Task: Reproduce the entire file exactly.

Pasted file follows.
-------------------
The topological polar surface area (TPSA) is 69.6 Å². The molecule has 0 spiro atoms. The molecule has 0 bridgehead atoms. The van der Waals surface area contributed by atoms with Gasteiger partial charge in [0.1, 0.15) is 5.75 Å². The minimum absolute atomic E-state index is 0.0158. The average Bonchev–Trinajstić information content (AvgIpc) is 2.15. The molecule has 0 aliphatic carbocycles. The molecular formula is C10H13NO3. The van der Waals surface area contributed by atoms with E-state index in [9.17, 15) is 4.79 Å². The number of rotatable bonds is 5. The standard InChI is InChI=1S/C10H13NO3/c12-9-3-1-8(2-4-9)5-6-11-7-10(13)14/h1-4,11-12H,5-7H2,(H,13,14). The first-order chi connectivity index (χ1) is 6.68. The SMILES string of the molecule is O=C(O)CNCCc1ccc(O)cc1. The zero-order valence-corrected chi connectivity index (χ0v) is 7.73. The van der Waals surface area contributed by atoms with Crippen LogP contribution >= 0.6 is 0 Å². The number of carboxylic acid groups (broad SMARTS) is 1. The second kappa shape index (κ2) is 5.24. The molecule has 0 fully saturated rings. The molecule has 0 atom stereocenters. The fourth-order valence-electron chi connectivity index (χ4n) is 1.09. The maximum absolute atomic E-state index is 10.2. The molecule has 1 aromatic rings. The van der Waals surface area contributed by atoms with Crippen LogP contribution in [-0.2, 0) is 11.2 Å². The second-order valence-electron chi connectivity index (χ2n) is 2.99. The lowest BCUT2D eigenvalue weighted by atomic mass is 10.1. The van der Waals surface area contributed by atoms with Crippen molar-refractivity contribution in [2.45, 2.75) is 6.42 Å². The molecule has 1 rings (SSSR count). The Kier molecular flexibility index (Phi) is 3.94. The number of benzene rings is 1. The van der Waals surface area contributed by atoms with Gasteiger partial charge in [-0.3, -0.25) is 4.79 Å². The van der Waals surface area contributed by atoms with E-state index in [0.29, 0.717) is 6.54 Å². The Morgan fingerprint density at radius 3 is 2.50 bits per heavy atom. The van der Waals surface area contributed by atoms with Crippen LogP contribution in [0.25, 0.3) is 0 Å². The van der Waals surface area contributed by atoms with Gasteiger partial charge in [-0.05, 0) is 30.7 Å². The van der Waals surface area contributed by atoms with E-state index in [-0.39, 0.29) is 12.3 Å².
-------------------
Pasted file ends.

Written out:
The topological polar surface area (TPSA) is 69.6 Å². The molecule has 0 spiro atoms. The molecule has 0 bridgehead atoms. The van der Waals surface area contributed by atoms with Gasteiger partial charge in [0.1, 0.15) is 5.75 Å². The minimum absolute atomic E-state index is 0.0158. The average Bonchev–Trinajstić information content (AvgIpc) is 2.15. The molecule has 0 aliphatic carbocycles. The molecular formula is C10H13NO3. The van der Waals surface area contributed by atoms with E-state index in [9.17, 15) is 4.79 Å². The number of rotatable bonds is 5. The standard InChI is InChI=1S/C10H13NO3/c12-9-3-1-8(2-4-9)5-6-11-7-10(13)14/h1-4,11-12H,5-7H2,(H,13,14). The first-order chi connectivity index (χ1) is 6.68. The SMILES string of the molecule is O=C(O)CNCCc1ccc(O)cc1. The zero-order valence-corrected chi connectivity index (χ0v) is 7.73. The van der Waals surface area contributed by atoms with Crippen LogP contribution >= 0.6 is 0 Å². The number of carboxylic acid groups (broad SMARTS) is 1. The second kappa shape index (κ2) is 5.24. The molecule has 0 fully saturated rings. The molecule has 0 atom stereocenters. The fourth-order valence-electron chi connectivity index (χ4n) is 1.09. The maximum absolute atomic E-state index is 10.2. The molecule has 1 aromatic rings. The van der Waals surface area contributed by atoms with Crippen LogP contribution in [-0.2, 0) is 11.2 Å². The second-order valence-electron chi connectivity index (χ2n) is 2.99. The lowest BCUT2D eigenvalue weighted by atomic mass is 10.1. The van der Waals surface area contributed by atoms with Crippen molar-refractivity contribution in [2.45, 2.75) is 6.42 Å². The molecule has 1 rings (SSSR count). The Kier molecular flexibility index (Phi) is 3.94. The number of benzene rings is 1. The van der Waals surface area contributed by atoms with Gasteiger partial charge in [-0.3, -0.25) is 4.79 Å². The van der Waals surface area contributed by atoms with E-state index in [0.29, 0.717) is 6.54 Å². The Morgan fingerprint density at radius 3 is 2.50 bits per heavy atom. The van der Waals surface area contributed by atoms with Crippen LogP contribution in [0.25, 0.3) is 0 Å². The van der Waals surface area contributed by atoms with Gasteiger partial charge in [-0.05, 0) is 30.7 Å². The van der Waals surface area contributed by atoms with E-state index in [-0.39, 0.29) is 12.3 Å².